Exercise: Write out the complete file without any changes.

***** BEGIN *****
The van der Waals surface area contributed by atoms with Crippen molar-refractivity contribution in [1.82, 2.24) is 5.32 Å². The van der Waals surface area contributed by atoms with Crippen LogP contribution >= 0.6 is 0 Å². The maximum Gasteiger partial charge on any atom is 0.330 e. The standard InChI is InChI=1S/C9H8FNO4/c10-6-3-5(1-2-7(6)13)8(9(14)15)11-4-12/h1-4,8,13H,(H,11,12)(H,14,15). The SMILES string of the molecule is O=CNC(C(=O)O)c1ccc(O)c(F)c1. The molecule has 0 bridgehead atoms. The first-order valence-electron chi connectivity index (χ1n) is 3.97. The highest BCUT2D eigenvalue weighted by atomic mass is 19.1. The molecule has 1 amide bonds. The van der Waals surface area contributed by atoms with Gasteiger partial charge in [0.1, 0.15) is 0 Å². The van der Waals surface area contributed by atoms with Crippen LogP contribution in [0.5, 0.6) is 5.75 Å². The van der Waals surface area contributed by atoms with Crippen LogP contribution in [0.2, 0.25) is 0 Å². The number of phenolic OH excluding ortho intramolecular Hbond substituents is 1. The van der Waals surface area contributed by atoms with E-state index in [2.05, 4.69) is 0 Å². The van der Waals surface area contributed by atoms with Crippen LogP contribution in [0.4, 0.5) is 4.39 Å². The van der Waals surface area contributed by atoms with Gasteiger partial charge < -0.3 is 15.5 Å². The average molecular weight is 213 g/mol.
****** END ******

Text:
The van der Waals surface area contributed by atoms with Crippen molar-refractivity contribution in [1.82, 2.24) is 5.32 Å². The van der Waals surface area contributed by atoms with Crippen LogP contribution >= 0.6 is 0 Å². The maximum Gasteiger partial charge on any atom is 0.330 e. The standard InChI is InChI=1S/C9H8FNO4/c10-6-3-5(1-2-7(6)13)8(9(14)15)11-4-12/h1-4,8,13H,(H,11,12)(H,14,15). The SMILES string of the molecule is O=CNC(C(=O)O)c1ccc(O)c(F)c1. The molecule has 0 bridgehead atoms. The first-order valence-electron chi connectivity index (χ1n) is 3.97. The highest BCUT2D eigenvalue weighted by atomic mass is 19.1. The molecule has 1 amide bonds. The van der Waals surface area contributed by atoms with Gasteiger partial charge in [0.1, 0.15) is 0 Å². The van der Waals surface area contributed by atoms with Crippen LogP contribution in [0.5, 0.6) is 5.75 Å². The van der Waals surface area contributed by atoms with Crippen LogP contribution in [0.2, 0.25) is 0 Å². The number of phenolic OH excluding ortho intramolecular Hbond substituents is 1. The van der Waals surface area contributed by atoms with E-state index in [2.05, 4.69) is 0 Å². The van der Waals surface area contributed by atoms with Crippen LogP contribution in [0.4, 0.5) is 4.39 Å². The van der Waals surface area contributed by atoms with Gasteiger partial charge < -0.3 is 15.5 Å². The average molecular weight is 213 g/mol.